Today we stay at Napton and are expecting Jan's sister Kate, her son Jake, and Steve and Shaun, mind you, Kate's navigational skills are worse than mine so we hope they at least head out in the right direction. We hope to have a nice picnic with the Pork and Caramelised Onion Pie and the Stilton, Chilli Jam and Pork pies from the butchers in Braunston. More of this later.....

Thursday, 14 June 2012

The Wesleyan Chapel & Sabbath in the Mud

I have been very remiss in not posting since we left the boat. It was disappointing to have to leave TM but Jan needed time to get over her cracked ribs and I had a wedding to photograph with my mate Colin.

Colin was also returning from a two week trip on the canals with Rick and Mark on  Asanewt, maybe you were unfortunate enough to be moored next to them on the Asbly or Coventry Canals. We hoped to meet up with the boys for a beer while they were cruising but it just didn't happen, maybe later in the year chaps.

Anyway, Christine and Shaun's wedding went well despite the constant rain. The Old Wesleyan Chapel in Derby is a good venue for a wedding, if a little dark for taking photos, but we coped ok.

On October 10th 1975 a long haired 17 year old youth went to the Birmingham Odeon to see Black Sabbath in concert. This was the year before I went off to University in Nottingham.
Black Sabbath @ Dowload 2012

Black Sabbath @ Dowload 2012

On June 10th 2012 a grey haired fat bloke went (with his lovely wife) to Donington Download Festival to see Black Sabbath close the festival. This was the year I retired.
When Ozzy walked on stage he did look like a man who had lived a full life  (let us be honest, he has done bloody well to live as long as he has), but when he just seemed to flip into Ozzy mode and he took we straight back to that night in 1975. The performance was fantastic, I even forgot how badly my legs ached after standing in one place for 5 hours.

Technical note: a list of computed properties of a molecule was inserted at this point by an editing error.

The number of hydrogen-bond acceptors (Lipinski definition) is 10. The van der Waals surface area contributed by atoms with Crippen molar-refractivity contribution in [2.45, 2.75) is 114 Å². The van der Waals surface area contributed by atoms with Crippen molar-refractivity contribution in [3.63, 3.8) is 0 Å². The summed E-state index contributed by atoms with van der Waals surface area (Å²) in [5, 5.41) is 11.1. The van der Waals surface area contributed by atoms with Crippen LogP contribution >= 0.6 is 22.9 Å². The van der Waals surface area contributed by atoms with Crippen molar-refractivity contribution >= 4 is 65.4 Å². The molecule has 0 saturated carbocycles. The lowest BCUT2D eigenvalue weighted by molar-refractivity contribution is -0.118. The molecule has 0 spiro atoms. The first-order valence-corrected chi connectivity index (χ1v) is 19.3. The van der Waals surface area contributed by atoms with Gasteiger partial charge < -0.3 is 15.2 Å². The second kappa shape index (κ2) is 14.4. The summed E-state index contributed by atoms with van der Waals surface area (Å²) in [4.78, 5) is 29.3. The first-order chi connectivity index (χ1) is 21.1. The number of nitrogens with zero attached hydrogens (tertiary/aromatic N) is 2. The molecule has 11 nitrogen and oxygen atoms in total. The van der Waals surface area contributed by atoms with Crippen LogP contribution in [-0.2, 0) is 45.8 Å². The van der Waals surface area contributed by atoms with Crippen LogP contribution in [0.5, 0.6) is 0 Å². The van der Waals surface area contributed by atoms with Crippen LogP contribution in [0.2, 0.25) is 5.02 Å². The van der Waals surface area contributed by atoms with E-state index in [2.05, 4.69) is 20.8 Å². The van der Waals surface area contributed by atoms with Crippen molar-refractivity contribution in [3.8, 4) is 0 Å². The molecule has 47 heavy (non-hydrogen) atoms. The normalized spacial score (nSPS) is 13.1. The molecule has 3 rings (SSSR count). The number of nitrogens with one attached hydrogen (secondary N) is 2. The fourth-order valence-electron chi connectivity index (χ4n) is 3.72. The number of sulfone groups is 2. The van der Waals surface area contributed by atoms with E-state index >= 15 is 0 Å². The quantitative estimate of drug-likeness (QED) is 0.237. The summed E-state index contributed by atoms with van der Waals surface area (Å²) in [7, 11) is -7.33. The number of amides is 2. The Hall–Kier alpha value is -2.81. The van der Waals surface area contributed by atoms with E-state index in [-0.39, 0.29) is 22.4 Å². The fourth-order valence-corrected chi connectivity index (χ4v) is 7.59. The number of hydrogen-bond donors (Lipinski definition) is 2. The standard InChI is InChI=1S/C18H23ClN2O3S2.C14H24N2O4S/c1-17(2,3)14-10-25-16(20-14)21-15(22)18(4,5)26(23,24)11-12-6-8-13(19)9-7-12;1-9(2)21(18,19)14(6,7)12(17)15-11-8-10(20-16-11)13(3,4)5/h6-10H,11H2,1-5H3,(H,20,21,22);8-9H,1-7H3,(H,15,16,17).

Live long Ozzy, you give me hope!

Jans ribs are still not up to par so we have extended our stop at Braunston another week. The plan is to be back and rolling by next Tuesday. I am looking forward to getting back afloat.

Saturday, 26 May 2012

59th Street Bridge Song

We are now back home with a pile of washing to do and a garden that looks like the Congo. The boat is booked into Braunston for 3 weeks, which will give Jan time to recover. The break also fits well with the wedding I have to photograph, an appointment with the doctors, and our retirement present to each other, Tickets to Download to see Black Sabbath!

The break also gives us time to reassess the boat kit out and more importantly reflect on lessons learned so far.

1. In the words of the great Simon and Garfunkel "Slow down you move to fast. You got to make the morning last."  Time is a commodity that we now have in spades, so we have slowed down a little, but by no means enough. We can now take the time to stop and appreciate life.